Karunanidhi’s 2006-11 reign was not marked by the Dinakaran incident alone, but also by land grab and other excesses of Alagiri’s cronies. But the elder son sought to redeem himself in another way. When the DMK had to face a byelection in Tirumangalam, he carpeted the electorate with gifts and cash. Eventually the party won of course, and with a big margin, but the election became a byword for corrupt practices.
All the same, Alagiri was seen to have won his spurs, and he was nominated as secretary of the southern region, a newly-created post.
Yet again, Alagiri sought to press his claims to be made heir apparent, but the father was willing to go only that far, and not beyond. Indeed four months down the line, it was Stalin who was made deputy chief minister. The elder blew his top, but in vain.
When the party lost the 2011 assembly elections, observers cited the strong-arm tactics of Alagiri and Co as one of the factors behind the defeat.
Thus his fate was sealed, and Stalin’s succession became almost official. Stalin became the Opposition Leader after the 2016 elections, and when his father died he was made president of the DMK, with very few supporting Alagiri for the post. Senior functionaries rallied behind Stalin readily.
In the DMK, district secretaries have always been powerful; it became more so under Karunanidhi. He could even be said to have come to a tacit understanding with them, assuring the regional satraps that he would leave them undisturbed by and large if only they accepted his diktats unquestioningly — a kind of skewed internal democracy, better perhaps than the whimsical and autocratic rule of MGR and Jayalalitha in the AIADMK. Still the model is very flawed and vulnerable to gross misuse.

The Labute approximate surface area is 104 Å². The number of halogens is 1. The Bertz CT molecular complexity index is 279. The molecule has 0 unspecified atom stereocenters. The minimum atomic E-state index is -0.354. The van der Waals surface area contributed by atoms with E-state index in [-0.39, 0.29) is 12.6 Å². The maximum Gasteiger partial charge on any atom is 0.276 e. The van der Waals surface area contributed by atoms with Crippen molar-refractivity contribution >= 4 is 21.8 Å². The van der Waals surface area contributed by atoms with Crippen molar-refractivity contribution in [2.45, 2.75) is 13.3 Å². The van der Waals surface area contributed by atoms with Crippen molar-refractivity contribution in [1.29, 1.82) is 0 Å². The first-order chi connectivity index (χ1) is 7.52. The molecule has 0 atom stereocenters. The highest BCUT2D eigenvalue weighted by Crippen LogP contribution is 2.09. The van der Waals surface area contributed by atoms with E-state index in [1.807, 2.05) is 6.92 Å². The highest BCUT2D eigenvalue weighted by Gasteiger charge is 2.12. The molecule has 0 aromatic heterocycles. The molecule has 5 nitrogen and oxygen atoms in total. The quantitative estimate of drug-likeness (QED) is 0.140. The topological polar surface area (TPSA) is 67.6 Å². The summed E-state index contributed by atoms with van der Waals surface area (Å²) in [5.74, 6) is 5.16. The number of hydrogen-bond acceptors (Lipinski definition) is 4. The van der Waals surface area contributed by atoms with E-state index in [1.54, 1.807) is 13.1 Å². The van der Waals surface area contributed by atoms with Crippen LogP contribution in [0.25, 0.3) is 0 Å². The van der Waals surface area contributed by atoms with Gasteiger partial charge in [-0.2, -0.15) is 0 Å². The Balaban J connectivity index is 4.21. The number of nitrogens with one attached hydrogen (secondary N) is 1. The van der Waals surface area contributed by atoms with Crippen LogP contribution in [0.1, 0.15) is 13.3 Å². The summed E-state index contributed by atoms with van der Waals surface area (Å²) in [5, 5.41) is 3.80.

Udhayanidhi has become the first beneficiary of the new situation wherein the party has been hijacked by the first family completely. The newly rising son too had honed his skills in 2006-11, lording it over in film distribution. Nothing would move without his nod then; it is going to become much worse now.
Already senior leaders are falling over each other to express their loyalty. Undaunted by ‘cheap’ insults of playing courtiers, they say they would welcome heartily even the enthronement of Udhayanidhi’s son.
The other scion, Kanimozhi, daughter of Karunanidhi through another wife, might someday pose a challenge, but right now she has fallen in line.
Lalu Prasad, Mulayam Singh, Deve Gowda, Bal Thackeray and many others, including leaders of the BJP, have all established their own dynasties in almost identical fashion, but to Karunanidhi goes the credit of being a trendsetter.